A related idea: retirees can work out meal plans with their retired neighbors and plan grocery lists together. Buying food in larger packages is generally a money-saver.
If Saving is Overwhelming, Ask for Advice
The good news is that you don’t have to go it alone when it comes to savings. Seeking out expert advice can save you from costly mistakes.
Health care can top the list of budgetary expenses for retirees or older adults. Retirement consultant Marcia Mantell recommends setting up time with a local State Health Insurance Assistance Program counselor for a free-of-charge session. In this session you can discuss options reducing your health insurance premiums and other health care costs, like prescription drugs.
Leland writes, “You should also check to see if your city has an Aging Network location near you. The Older Americans Act of 1965 created the Aging Network, a national network of agencies that provide services for older adults including financial assistance, home repair, legal assistance and nutrition services.”
(Note: here’s a link to the Aging Network agency in King County, Washington, the home of AgingOptions and Life Point Law.)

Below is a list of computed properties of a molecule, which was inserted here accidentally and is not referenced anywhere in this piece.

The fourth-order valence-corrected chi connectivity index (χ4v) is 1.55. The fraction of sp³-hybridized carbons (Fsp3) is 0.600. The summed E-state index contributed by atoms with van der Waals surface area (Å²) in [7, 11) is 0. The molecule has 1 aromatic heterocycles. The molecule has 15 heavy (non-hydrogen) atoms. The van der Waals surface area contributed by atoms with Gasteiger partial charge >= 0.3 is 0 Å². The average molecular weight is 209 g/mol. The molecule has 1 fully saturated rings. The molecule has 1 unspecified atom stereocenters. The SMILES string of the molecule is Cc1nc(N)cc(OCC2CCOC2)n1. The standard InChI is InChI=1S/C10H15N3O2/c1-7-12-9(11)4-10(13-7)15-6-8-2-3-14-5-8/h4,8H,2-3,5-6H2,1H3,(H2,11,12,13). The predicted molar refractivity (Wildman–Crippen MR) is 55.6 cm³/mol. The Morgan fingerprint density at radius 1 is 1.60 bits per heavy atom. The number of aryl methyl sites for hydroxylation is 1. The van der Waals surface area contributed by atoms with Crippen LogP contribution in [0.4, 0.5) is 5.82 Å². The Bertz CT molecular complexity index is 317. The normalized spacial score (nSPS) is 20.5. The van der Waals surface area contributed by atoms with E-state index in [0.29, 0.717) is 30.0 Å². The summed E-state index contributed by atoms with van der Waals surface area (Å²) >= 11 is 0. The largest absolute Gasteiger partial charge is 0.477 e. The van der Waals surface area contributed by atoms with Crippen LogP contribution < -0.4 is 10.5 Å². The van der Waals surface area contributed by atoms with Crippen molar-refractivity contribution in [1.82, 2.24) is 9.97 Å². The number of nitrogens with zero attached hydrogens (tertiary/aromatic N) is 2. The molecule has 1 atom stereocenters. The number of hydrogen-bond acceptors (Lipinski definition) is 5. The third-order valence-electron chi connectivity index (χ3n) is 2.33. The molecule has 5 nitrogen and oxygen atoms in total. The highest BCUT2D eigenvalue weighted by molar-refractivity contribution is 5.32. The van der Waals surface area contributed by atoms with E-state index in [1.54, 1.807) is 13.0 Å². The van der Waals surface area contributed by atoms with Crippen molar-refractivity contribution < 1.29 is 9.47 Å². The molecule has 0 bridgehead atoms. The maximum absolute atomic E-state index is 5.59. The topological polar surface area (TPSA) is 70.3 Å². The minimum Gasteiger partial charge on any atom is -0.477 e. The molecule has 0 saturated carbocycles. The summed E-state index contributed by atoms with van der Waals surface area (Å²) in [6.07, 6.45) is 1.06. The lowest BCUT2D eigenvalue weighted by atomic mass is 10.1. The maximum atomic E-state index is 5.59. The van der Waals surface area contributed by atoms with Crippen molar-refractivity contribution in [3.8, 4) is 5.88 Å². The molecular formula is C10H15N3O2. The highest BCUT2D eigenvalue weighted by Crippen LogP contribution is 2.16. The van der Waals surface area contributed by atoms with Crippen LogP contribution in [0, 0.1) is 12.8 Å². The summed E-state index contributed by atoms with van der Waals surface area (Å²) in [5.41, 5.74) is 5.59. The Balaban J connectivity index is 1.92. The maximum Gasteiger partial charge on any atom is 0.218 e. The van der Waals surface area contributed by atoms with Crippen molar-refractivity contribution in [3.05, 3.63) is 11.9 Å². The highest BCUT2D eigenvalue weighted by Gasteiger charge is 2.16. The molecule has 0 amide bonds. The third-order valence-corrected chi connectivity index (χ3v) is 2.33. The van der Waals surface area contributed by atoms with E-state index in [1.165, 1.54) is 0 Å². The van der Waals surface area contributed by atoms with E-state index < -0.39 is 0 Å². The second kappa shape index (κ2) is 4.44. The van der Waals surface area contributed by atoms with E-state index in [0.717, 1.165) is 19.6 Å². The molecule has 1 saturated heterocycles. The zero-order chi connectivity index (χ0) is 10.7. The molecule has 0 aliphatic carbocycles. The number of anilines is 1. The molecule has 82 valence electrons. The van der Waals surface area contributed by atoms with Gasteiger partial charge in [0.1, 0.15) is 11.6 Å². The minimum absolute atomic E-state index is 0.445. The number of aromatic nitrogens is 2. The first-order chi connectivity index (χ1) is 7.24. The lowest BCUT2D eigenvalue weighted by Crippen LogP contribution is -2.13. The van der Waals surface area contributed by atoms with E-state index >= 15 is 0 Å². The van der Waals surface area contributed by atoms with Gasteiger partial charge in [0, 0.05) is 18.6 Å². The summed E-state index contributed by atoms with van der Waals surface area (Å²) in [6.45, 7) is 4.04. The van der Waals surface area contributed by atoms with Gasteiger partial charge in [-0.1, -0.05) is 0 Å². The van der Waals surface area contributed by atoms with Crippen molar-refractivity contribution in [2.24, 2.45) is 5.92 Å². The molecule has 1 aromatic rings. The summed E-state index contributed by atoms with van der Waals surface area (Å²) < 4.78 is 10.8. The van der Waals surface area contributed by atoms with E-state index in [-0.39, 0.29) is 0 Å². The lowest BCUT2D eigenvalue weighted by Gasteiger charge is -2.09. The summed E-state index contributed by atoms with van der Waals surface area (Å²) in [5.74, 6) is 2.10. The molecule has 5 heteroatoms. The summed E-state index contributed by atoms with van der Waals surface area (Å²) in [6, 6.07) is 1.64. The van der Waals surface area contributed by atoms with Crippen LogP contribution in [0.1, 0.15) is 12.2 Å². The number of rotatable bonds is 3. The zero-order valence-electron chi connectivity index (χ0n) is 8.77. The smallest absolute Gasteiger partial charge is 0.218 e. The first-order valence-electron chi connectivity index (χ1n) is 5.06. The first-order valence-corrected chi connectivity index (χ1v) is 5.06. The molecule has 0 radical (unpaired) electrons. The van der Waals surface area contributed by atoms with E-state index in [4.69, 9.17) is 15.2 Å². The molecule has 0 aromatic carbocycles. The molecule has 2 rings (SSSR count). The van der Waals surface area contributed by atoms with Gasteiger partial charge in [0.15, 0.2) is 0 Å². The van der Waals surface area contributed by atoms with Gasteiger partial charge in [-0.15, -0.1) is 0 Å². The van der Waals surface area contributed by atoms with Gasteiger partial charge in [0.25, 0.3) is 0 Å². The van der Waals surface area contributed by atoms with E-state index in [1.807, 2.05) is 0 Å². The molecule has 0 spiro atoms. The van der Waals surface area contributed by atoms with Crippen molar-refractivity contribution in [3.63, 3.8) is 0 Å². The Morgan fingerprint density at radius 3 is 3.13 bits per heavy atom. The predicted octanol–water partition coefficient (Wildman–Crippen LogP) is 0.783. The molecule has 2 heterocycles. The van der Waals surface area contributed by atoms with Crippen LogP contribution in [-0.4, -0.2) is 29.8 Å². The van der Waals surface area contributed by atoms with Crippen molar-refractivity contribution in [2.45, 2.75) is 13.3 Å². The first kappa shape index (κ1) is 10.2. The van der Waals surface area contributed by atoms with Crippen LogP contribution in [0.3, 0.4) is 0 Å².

Tapping into local resources is one of the best ways to minimize the drain on your finances that day-to-day expenses can be. This way, you’ll have more left over to put away for retirement.
Make Catch Up IRA Contributions if You Qualify
It’s also important to note that you can make up for lost time. If you haven’t been making regular contributions to your 401(k), catch-up contributions are your friend.
“According to the IRS, catch-up contributions are elective deferrals made by a participant aged 50 or older that exceeds a statutory limit, a plan-imposed limit, or the actual deferral percentage test limit for highly compensated employees,” Leland explains.
“Take advantage of catch-up provisions in employer-sponsored plans and IRAs if you’re over the age of 50,” says Donny Gamble, CEO of Retirement Investments. “You can contribute an extra $6,500 to your 401(k) each year or up to an $1,000 to an IRA in most cases.”
Start Small if You Must – but Start!